National museum, DuSable stage community archiving project

Technicians in the National Museum of African American History of Culture’s digitization truck process audiovisual material outside of the DuSable Museum of African American History, 740 E 56th Place. (Photo by Aaron Gettinger)

Staff writer

As part of a nationwide effort, the National Museum of African American History and Culture is archiving 2D and audiovisual materials in Chicago through Sept. 28. Donors can keep their original materials and one digital copy of them and allow for additional copies to be archived at the Smithsonian.

“Our goal is to go throughout the country and help families, individuals and civic organization digitize their items, whether it’s moving or still images,” said Doretha Williams, the NMAAHC’s Robert F. Smith Fund program manager. “This project is not a collecting project for the museum. It’s a service to communities, individuals and families.”

Several high-tech photography stations have been set up in the DuSable Museum itself, and the program’s digitization truck for videos and audio is parked outside. Audiovisual archiving is done in real time.

“If you come in with two hours of content on the tape, you’re looking at a minimum of two hours to digitize it,” explained media archivist Black McDowell.

Candace Ming, formerly of the South Side Home Movie Project, is now the team’s media conservation and digitization specialist.

“It’s a little similar,” she said of her new job. The Community Curation and the Home Movie Project will screen some of their digitized material on Sept. 29 at the University of Chicago Arts Block on Garfield Boulevard in Washington Park.

“One of the reasons we’re coming to these cities is to bolster and improve the breadth of the collection and work with DuSable and Chicago State and the Black Metropolis Research Consortium to get the word out and help people digitize,” Ming said.

Still and moving images digitization sessions are at the DuSable, 740 E. 56th Place, from Sept. 7 through Sept. 20. Moving digitization sessions are planned at Evanston Township High School from Sept. 21 to Sept. 28, and still image digitization sessions are planned at Chicago State University from Sept. 24 through Sept. 28.

More information and registration can be found at

Once archived, the digitized materials become of great use to historians and other professionals.

“We recently had two artists who were looking through the collection materials and through the Great Migration [Home Movie Project] to facilitate their artwork,” Williams said. They advised the producers of “Green Book” how to better capture the history through their archived travel footage.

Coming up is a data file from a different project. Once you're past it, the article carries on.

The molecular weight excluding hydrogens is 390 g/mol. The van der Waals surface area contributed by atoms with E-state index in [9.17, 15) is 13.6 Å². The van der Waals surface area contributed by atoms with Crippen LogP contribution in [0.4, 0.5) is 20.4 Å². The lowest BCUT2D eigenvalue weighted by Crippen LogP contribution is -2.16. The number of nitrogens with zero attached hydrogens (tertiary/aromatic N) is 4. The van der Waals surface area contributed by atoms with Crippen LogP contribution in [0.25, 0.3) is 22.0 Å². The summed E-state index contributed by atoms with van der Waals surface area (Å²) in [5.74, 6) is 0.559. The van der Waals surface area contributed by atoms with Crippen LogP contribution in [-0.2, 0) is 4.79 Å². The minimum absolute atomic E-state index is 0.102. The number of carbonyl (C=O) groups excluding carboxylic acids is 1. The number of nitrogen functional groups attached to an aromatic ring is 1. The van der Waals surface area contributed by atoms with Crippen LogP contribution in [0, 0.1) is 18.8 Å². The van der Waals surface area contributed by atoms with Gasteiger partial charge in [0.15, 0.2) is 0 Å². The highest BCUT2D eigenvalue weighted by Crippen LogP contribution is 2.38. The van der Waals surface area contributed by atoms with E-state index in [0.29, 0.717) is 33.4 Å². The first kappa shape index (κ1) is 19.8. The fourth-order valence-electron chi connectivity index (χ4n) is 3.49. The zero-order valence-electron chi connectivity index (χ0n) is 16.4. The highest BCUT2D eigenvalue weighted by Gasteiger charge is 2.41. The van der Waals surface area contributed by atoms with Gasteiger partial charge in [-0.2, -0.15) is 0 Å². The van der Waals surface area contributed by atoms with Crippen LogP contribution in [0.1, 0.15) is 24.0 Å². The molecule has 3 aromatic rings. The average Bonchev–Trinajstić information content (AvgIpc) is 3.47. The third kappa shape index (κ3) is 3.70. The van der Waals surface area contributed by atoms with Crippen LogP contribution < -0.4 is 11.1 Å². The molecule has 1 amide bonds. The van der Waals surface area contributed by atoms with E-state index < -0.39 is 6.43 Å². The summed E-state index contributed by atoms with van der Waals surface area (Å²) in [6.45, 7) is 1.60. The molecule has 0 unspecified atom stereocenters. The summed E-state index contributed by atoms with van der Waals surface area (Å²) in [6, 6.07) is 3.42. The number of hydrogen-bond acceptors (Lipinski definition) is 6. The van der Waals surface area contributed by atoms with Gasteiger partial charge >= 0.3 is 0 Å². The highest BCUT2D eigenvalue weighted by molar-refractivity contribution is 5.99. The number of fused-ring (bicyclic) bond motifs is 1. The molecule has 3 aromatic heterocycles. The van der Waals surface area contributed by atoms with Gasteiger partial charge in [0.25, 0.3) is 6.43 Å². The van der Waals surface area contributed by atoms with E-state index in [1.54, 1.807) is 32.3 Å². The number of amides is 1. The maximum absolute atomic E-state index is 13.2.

Tony Burroughs, a Bronzeville genealogist who will lead a “Genealogy 101” workshop on Saturday, Sept. 7, at Chicago State’s Gwendolyn Brooks Library, 9501 S. King Drive, at 11 a.m., encouraged people to save their family’s personal records: letters, postcards, discharge certificates, funeral and church programs, obituaries, etc.

“They don’t realize they have a broader value for their family, for their descendants and for the community as well, because they don’t realize that’s what we use to do community history as well as write biographies,” he said. “And sometimes, our ancestors have done extraordinary things, but we knew them, and we just kind of took it for granted.

“That’s kind of the other part of my educating: letting them know what’s really valuable, that you should save it, why you should save it and how you should save it,” he said.

The Community Curation’s goal is to travel across the United States; it has already traveled to Baltimore and Denver. One woman’s digital donation from the Mile-High City stands out in Williams’ mind.

“She said, ‘This is my great-great-grandfather in the middle of the picture.’ I was like, ‘Oh, he’s a dapper man; it seems he went to school at Harvard.’ It’s like from 1915 — and I look up in the corner, and in the picture is Alain Locke, who is considered the father of the Harlem Renaissance and an African American philosopher,” Williams said. “I was like, ‘Oh my goodness! Your great-great-grandfather knew Alain Locke!’”

“It’s a great project. It’s a lot of work and involves a lot of set-up, and it’s a lot of people,” she said. “It lends to the idea of digital humanities and archiving this material to tell a deeper story, to share the resources with other institutions as well.”